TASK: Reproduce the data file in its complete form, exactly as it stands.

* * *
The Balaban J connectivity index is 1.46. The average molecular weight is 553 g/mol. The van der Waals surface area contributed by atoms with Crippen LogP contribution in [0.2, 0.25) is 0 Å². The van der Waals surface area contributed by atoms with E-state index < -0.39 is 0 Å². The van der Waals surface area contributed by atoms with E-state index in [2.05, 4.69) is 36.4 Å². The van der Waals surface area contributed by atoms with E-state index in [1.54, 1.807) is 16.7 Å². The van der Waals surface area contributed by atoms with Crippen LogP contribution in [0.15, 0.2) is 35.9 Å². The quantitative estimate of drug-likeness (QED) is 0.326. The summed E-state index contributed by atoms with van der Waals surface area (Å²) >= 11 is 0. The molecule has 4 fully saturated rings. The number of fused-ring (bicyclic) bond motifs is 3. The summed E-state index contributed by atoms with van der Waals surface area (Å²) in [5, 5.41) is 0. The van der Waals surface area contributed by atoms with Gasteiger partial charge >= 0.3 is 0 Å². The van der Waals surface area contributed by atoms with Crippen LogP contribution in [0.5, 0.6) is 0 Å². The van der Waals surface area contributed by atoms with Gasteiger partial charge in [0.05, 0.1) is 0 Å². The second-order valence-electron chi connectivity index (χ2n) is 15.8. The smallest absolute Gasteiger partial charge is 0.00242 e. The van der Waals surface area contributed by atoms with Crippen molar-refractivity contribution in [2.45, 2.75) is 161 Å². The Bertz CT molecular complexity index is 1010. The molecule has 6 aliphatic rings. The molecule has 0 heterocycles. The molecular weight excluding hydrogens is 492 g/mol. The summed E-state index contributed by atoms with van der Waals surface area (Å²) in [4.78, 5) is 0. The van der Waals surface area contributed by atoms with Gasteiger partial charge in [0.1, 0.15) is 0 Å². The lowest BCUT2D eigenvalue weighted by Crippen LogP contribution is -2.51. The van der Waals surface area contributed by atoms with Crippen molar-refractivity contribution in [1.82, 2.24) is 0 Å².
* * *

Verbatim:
The Balaban J connectivity index is 1.46. The average molecular weight is 553 g/mol. The van der Waals surface area contributed by atoms with Crippen LogP contribution in [0.2, 0.25) is 0 Å². The van der Waals surface area contributed by atoms with E-state index < -0.39 is 0 Å². The van der Waals surface area contributed by atoms with E-state index in [2.05, 4.69) is 36.4 Å². The van der Waals surface area contributed by atoms with E-state index in [1.54, 1.807) is 16.7 Å². The van der Waals surface area contributed by atoms with Crippen LogP contribution in [0.15, 0.2) is 35.9 Å². The quantitative estimate of drug-likeness (QED) is 0.326. The summed E-state index contributed by atoms with van der Waals surface area (Å²) >= 11 is 0. The molecule has 4 fully saturated rings. The number of fused-ring (bicyclic) bond motifs is 3. The summed E-state index contributed by atoms with van der Waals surface area (Å²) in [5, 5.41) is 0. The van der Waals surface area contributed by atoms with Gasteiger partial charge >= 0.3 is 0 Å². The van der Waals surface area contributed by atoms with Crippen LogP contribution in [0.5, 0.6) is 0 Å². The van der Waals surface area contributed by atoms with Gasteiger partial charge in [0.05, 0.1) is 0 Å². The second-order valence-electron chi connectivity index (χ2n) is 15.8. The smallest absolute Gasteiger partial charge is 0.00242 e. The van der Waals surface area contributed by atoms with Crippen molar-refractivity contribution in [2.45, 2.75) is 161 Å². The Bertz CT molecular complexity index is 1010. The molecule has 6 aliphatic rings. The molecule has 0 heterocycles. The molecular weight excluding hydrogens is 492 g/mol. The summed E-state index contributed by atoms with van der Waals surface area (Å²) in [4.78, 5) is 0. The van der Waals surface area contributed by atoms with Gasteiger partial charge in [0.1, 0.15) is 0 Å². The lowest BCUT2D eigenvalue weighted by Crippen LogP contribution is -2.51. The van der Waals surface area contributed by atoms with Crippen molar-refractivity contribution in [1.82, 2.24) is 0 Å².